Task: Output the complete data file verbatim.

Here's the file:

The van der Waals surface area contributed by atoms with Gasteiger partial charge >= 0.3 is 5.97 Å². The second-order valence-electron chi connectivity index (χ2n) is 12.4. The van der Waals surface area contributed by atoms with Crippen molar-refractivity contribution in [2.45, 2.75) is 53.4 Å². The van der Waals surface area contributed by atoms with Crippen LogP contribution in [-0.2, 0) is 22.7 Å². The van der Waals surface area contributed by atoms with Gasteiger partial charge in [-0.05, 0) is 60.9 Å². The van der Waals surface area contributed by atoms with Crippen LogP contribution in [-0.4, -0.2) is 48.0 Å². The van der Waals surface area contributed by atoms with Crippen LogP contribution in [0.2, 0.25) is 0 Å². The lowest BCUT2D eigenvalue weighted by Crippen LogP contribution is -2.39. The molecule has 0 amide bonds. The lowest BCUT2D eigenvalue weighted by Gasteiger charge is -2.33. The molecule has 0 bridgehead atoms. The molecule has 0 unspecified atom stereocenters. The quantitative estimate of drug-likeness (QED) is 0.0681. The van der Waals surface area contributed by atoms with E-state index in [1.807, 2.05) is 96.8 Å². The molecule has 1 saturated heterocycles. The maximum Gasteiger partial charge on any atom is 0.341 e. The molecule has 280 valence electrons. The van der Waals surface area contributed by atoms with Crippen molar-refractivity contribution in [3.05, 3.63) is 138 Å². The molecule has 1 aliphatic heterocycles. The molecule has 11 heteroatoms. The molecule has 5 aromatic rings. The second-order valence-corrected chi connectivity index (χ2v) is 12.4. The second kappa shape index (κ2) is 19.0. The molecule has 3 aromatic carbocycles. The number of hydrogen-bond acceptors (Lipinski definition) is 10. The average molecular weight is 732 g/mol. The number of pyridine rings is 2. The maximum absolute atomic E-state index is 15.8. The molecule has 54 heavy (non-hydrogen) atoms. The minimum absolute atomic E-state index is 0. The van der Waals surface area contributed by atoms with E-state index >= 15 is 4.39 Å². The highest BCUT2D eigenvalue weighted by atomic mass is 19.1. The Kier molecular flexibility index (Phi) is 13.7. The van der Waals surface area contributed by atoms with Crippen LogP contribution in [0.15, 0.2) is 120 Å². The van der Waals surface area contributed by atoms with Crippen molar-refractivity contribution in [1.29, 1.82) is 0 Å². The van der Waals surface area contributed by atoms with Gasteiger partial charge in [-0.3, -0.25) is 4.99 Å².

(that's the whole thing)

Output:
The van der Waals surface area contributed by atoms with Gasteiger partial charge >= 0.3 is 5.97 Å². The second-order valence-electron chi connectivity index (χ2n) is 12.4. The van der Waals surface area contributed by atoms with Crippen molar-refractivity contribution in [2.45, 2.75) is 53.4 Å². The van der Waals surface area contributed by atoms with Crippen LogP contribution in [-0.2, 0) is 22.7 Å². The van der Waals surface area contributed by atoms with Gasteiger partial charge in [-0.05, 0) is 60.9 Å². The van der Waals surface area contributed by atoms with Crippen LogP contribution in [-0.4, -0.2) is 48.0 Å². The van der Waals surface area contributed by atoms with Crippen LogP contribution in [0.2, 0.25) is 0 Å². The lowest BCUT2D eigenvalue weighted by Crippen LogP contribution is -2.39. The molecule has 0 amide bonds. The lowest BCUT2D eigenvalue weighted by Gasteiger charge is -2.33. The molecule has 0 bridgehead atoms. The molecule has 0 unspecified atom stereocenters. The quantitative estimate of drug-likeness (QED) is 0.0681. The van der Waals surface area contributed by atoms with E-state index in [1.807, 2.05) is 96.8 Å². The molecule has 1 saturated heterocycles. The maximum Gasteiger partial charge on any atom is 0.341 e. The molecule has 280 valence electrons. The van der Waals surface area contributed by atoms with Crippen molar-refractivity contribution in [3.05, 3.63) is 138 Å². The molecule has 1 aliphatic heterocycles. The molecule has 11 heteroatoms. The molecule has 5 aromatic rings. The second-order valence-corrected chi connectivity index (χ2v) is 12.4. The second kappa shape index (κ2) is 19.0. The molecule has 3 aromatic carbocycles. The number of hydrogen-bond acceptors (Lipinski definition) is 10. The average molecular weight is 732 g/mol. The number of pyridine rings is 2. The maximum absolute atomic E-state index is 15.8. The molecule has 54 heavy (non-hydrogen) atoms. The minimum absolute atomic E-state index is 0. The van der Waals surface area contributed by atoms with E-state index >= 15 is 4.39 Å². The highest BCUT2D eigenvalue weighted by atomic mass is 19.1. The Kier molecular flexibility index (Phi) is 13.7. The van der Waals surface area contributed by atoms with Crippen LogP contribution in [0.15, 0.2) is 120 Å². The van der Waals surface area contributed by atoms with Crippen molar-refractivity contribution in [1.29, 1.82) is 0 Å². The van der Waals surface area contributed by atoms with Gasteiger partial charge in [-0.3, -0.25) is 4.99 Å².